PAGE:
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Field and Online Experiments on Procrastination and Willpower

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Author Info

  • Nicholas Burger

    ()
    (Rand Corporation)

  • Gary Charness

    ()
    (University of California at Santa Barbara, Econonmics Department)

  • John Lynham

    ()
    (University of Hawaii, Department of Economics)

Abstract

Self-control problems have recently received considerable attention from economic theorists. We conducted two studies to test the benefits of externally imposed deadlines and how willpower depletion affects behavior, providing some of the first data in these areas. Each study involved a behavioral intervention designed to affect performance. We find that for a lengthy task, regular deadlines neither reduce procrastination nor increase completion rates. Second, a willpower-depleting task reduces initial effort but increases overall task-completion rates. Our results help to inform ongoing efforts to understand and model procrastination, willpower and commitment mechanisms.

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File URL: http://www.economics.hawaii.edu/research/workingpapers/WP_10-12.pdf
File Function: First version, 2010
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Bibliographic Info

Paper provided by University of Hawaii at Manoa, Department of Economics in its series Working Papers with number 201012.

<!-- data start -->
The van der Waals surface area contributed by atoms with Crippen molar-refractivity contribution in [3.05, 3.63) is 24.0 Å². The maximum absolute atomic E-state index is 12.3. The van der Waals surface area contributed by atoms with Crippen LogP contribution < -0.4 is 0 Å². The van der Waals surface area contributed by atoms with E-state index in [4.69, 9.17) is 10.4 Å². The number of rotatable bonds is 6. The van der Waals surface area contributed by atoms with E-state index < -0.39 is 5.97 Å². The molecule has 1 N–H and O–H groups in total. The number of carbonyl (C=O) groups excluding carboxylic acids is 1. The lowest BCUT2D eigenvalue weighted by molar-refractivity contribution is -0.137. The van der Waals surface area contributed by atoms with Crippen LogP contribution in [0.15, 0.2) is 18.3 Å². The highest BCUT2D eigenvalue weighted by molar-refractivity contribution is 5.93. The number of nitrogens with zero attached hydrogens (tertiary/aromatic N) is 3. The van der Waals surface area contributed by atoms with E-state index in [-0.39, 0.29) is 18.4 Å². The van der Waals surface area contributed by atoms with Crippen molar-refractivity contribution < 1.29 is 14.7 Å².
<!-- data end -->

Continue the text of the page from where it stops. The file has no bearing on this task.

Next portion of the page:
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Length: 48 pages
Date of creation: 18 May 2010
Date of revision:
Handle: RePEc:hai:wpaper:201012

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Keywords: Experiment; Behavioral Interventions; Procrastination; Willpower;

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  1. Harris, Christopher & Laibson, David, 2001. "Dynamic Choices of Hyperbolic Consumers," Econometrica, Econometric Society, vol. 69(4), pages 935-57, July.
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Cited by:
  1. Steinar Holden, 2012. "Implications of insights from behavioral economics for macroeconomic models," Working Paper 2012/12, Norges Bank.
  2. Driscoll, John C. & Holden, Steinar, 2014. "Behavioral Economics and Macroeconomic Models," Finance and Economics Discussion Series 2014-43, Board of Governors of the Federal Reserve System (U.S.).
  3. Stephen Knowles & MaroŇ° Serv√°tka, 2014. "Transaction Costs, the Opportunity Cost of Time and Inertia in Charitable Giving," Working Papers in Economics 14/05, University of Canterbury, Department of Economics and Finance.

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